Afterimages of Slavery

Essays on Appearances in Recent American Films, Literature, Television and Other Media

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About the Book

Since the election of President Barack Obama, many pundits have declared that we are living in a “post-racial America,” a culture where the legacy of slavery has been erased. The new essays in this collection, however, point to a resurgence of the theme of slavery in American cultural artifacts from the late twentieth- and twenty-first centuries. Ranging from disciplines as diverse as African American studies, film and television, architectural studies, and science fiction, the essays provide a provocative look into how and why slavery continues to recur as a trope in American popular culture.
By exploring how authors, filmmakers, historians, and others engage and challenge the narrative of American slavery, this volume invites further study of slavery in its contemporary forms of human trafficking and forced labor and challenges the misconception that slavery is an event of the past.

About the Author(s)

Marlene D. Allen is an assistant professor of English at Fayetteville State University in North Carolina and has published several articles on African American literature.
Seretha D. Williams is an associate professor of English at Augusta State University in Georgia, where she has also served as the interim director for women’s studies and the coordinator for minority advising.

Bibliographic Details

Edited by Marlene D. Allen and Seretha D. Williams
Format: softcover (6 x 9)
Pages: 242
Bibliographic Info: 4 photos, notes, bibliographies, index
Copyright Date: 2012
pISBN: 978-0-7864-6464-7
eISBN: 978-0-7864-9016-5
Imprint: McFarland

Table of Contents

Preface      1

Part I. Reading and Writing Slavery

Meditation, Misremembering, Creativity, and Healing in Zakes Mda’s Cion

SERETHA D. WILLIAMS      7

Black Women’s Ghostly Re-visions of History

JOANNE CHASSOT      18

Inhabitants of Borderlands: (An)other World of Subjugation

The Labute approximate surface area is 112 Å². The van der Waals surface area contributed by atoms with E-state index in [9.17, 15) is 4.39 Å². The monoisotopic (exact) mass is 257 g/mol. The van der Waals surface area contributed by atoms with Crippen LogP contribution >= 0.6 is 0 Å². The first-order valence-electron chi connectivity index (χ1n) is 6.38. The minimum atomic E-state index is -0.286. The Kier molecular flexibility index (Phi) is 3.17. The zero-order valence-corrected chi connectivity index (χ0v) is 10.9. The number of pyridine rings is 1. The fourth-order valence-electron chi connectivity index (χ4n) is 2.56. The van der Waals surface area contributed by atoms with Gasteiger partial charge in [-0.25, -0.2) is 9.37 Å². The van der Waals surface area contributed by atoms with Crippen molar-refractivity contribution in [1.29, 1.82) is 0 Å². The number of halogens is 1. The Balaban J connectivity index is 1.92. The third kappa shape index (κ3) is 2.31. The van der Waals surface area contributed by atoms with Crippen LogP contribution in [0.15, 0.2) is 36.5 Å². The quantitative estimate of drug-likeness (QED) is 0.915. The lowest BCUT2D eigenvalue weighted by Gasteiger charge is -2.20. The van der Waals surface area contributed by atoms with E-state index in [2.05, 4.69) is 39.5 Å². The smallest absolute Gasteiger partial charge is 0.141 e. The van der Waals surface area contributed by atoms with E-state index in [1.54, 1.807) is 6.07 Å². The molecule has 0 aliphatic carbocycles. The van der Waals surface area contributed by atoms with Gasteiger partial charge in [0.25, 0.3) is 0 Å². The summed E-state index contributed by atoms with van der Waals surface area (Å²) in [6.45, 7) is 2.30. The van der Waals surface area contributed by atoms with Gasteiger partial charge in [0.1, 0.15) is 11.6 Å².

ULA GABRIELLE GAHA      35

“If I Allow Myself to Listen”: Slavery, Historiography, and Historical Audition in David Bradley’s The Chaneysville Incident

NICOLE BRITTINGHAM FURLONGE      55

Tricksterism, Masquerades, and the Legacy of the African Diasporic Past in Nalo Hopkinson’s Midnight Robber

MARLENE D. ALLEN      76

Written on the Walls: Reflections of Shifting Definitions of Slavery and Self in Toni Morrison’s A Mercy

EUGENIA P. BRYAN      89

The Laveau Folk Heroine: Contemporary Fiction Revises the Slave Narrative

TATIA JACOBSON JORDAN      110

Part II. Visualizing and Positioning Slavery

Hottentot Venus: Unsettling the Linear Time of History and Science

Ž ELJKA Š VRLJUGA      126

Hollywood’s White Legal Heroes and the Legacy of Slave Codes

KATIE ROSE GUEST PRYAL      145

The Slave’s Cabin: From the Back of the Big House to the National Register of Historic Places

ANGELITA REYES      164

“Commence the Great Work”: The Historical Archive and Unspeakable Violence in Kyle Baker’s Nat Turner

JONATHAN W. GRAY      183

A Comic Routine: The Place of Slavery in Identity Formation for the Twenty-First Century

LAURA MAE LINDO      201

The Slavery of the Machine

ALEXIS HARLEY      218

About the Contributors      233

Index      235

Book Reviews & Awards

“Clearly, the essays in this collection grapple with the afterimages of slavery in the late twentieth and early twenty-first centuries in a meaningful way. This collection is unique in its questioning of American slavery’s narrative and it should interest a vast array of scholars”—Science Fiction Studies.